In Good Will Hunting, Ben Affleck’s Chuckie delivers a speech about his future busting his hump every day on a construction site and his being resigned to it: “Tomorrow, I’m going to wake up and be 50, and I’ll still be doing this shit.” The first time we see Affleck’s Jack Cunningham in The Way Back, he’s clad in a hard hat and safety vest, bleary last-call eyes hidden behind sunglasses, at a distance pushing 50 but up close looking even older and more beaten than that. Gavin O’Connor’s drama gives us plenty of reasons to pity Jack, and to get wrapped up in a personal redemption narrative that ticks every inspirational character-study box in the book. But it’s the relationship between what we’re seeing onscreen and what we know about Affleck’s struggles off of it that generates such an empathetic-slash-uncomfortable spectacle. “There are a quite a few parallels between the star and his character,” wrote The Ringer’s Rob Harvilla, describing the pure pain of the actor’s self-abasing press tour; if the self-loathing and doubt Affleck acted so memorably in Good Will Hunting was a youthful affectation, it’s metastasized two-plus decades later into something like authenticity.
Whether or not Affleck’s performance in The Way Back is a calculated matter of art imitating life or one of those ingenious casting strokes that ends up seeming retrospectively predetermined—like Robert Downey Jr. in Kiss Kiss Bang Bang or Mickey Rourke in The Wrestler—there’s no denying that he’s very, very good. Never an actor of great range—which is why his post–Good Will Hunting cameo in Shakespeare in Love as a respected thespian was so on-point—he’s cozied into the narrow crevasse between frat-boy charm (his early collaborations with Kevin Smith) and the weathered-but-still-potent machismo of guys on the downward slope of dubious careers (The Town, Argo, and Triple Frontier, to name a few). The solid, assembly-line handsomeness that saw him packaged as a bland leading man early in his career has sometimes been a liability; where his old pal and cowriter Matt Damon can occasionally disappear into roles, Affleck—partly by virtue of his professional choices, partly because of the tabloid-friendly details of his personal life, and wholly in line with a 21st-century social culture obsessed with social media memes—almost always exists in the foreground, unable to blend in.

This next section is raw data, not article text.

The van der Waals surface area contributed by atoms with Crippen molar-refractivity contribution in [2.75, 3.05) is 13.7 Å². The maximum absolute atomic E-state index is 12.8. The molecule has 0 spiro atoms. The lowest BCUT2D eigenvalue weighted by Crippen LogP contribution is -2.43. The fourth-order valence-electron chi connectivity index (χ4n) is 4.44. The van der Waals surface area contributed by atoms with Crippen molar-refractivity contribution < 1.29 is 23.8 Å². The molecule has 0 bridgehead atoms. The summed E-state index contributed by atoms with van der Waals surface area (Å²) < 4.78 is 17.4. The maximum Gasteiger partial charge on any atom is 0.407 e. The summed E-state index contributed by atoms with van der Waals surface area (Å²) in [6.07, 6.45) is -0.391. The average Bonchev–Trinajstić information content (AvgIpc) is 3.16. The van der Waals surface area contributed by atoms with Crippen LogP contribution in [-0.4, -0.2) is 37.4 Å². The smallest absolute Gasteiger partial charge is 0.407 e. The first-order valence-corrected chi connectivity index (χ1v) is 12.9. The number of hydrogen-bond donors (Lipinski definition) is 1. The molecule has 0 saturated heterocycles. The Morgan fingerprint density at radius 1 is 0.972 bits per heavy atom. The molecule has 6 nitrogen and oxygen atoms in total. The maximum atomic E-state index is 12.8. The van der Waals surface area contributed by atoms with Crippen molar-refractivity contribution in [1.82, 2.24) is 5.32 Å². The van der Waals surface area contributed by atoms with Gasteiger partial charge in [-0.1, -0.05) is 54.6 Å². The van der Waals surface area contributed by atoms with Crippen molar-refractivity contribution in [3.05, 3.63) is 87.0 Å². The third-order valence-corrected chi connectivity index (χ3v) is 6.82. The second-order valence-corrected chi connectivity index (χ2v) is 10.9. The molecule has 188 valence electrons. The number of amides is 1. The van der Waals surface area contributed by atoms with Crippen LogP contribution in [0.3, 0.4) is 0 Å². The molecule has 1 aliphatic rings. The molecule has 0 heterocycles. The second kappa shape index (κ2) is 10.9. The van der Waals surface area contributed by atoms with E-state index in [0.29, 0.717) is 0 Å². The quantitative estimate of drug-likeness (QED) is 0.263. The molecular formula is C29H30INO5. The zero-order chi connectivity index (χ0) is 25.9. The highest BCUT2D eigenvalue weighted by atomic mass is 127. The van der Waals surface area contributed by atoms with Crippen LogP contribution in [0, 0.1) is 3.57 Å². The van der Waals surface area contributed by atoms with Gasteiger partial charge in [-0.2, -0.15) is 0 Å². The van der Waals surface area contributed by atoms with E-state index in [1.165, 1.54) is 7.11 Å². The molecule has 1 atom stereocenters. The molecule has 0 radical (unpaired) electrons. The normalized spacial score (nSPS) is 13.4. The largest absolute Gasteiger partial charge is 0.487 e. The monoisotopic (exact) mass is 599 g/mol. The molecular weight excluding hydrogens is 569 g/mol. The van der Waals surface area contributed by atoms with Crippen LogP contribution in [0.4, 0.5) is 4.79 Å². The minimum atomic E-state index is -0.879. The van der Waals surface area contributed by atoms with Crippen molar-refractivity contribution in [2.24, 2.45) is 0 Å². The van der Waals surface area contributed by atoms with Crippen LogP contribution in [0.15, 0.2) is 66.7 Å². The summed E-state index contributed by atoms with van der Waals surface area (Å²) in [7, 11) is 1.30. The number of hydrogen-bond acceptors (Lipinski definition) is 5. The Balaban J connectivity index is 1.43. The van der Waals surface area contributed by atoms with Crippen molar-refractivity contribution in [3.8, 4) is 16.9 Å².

In Gone Girl, David Fincher harnessed that extracurricular charisma and gave Affleck the self-satirical role of a lifetime, peaking when his character is forced to hide from the paparazzi by donning a Mets hat. (Fincher, as the story goes, wanted to troll Affleck even further by making it a Yankees hat; Affleck refused.) The Way Back isn’t nearly so clever, and O’Connor’s directorial relationship to Affleck is much more deferential: He doesn’t use his star so much as provide him with a custom-made showcase, as he did in The Accountant, an absolutely bonkers movie that is basically Good Will Hunting plus The Bourne Identity with Affleck instead of Damon, and which Miles Surrey has, for some reason, seen eight times. The film’s opening sequence is essentially a one-man show, as Jack, a former high school basketball star whose life has collapsed for a host of reasons whose gradual unveiling gives the movie its shape, stumbles through a daily routine of physical labor and lonely self-medication; over the course of a single evening, he can make an entire case of beer disappear.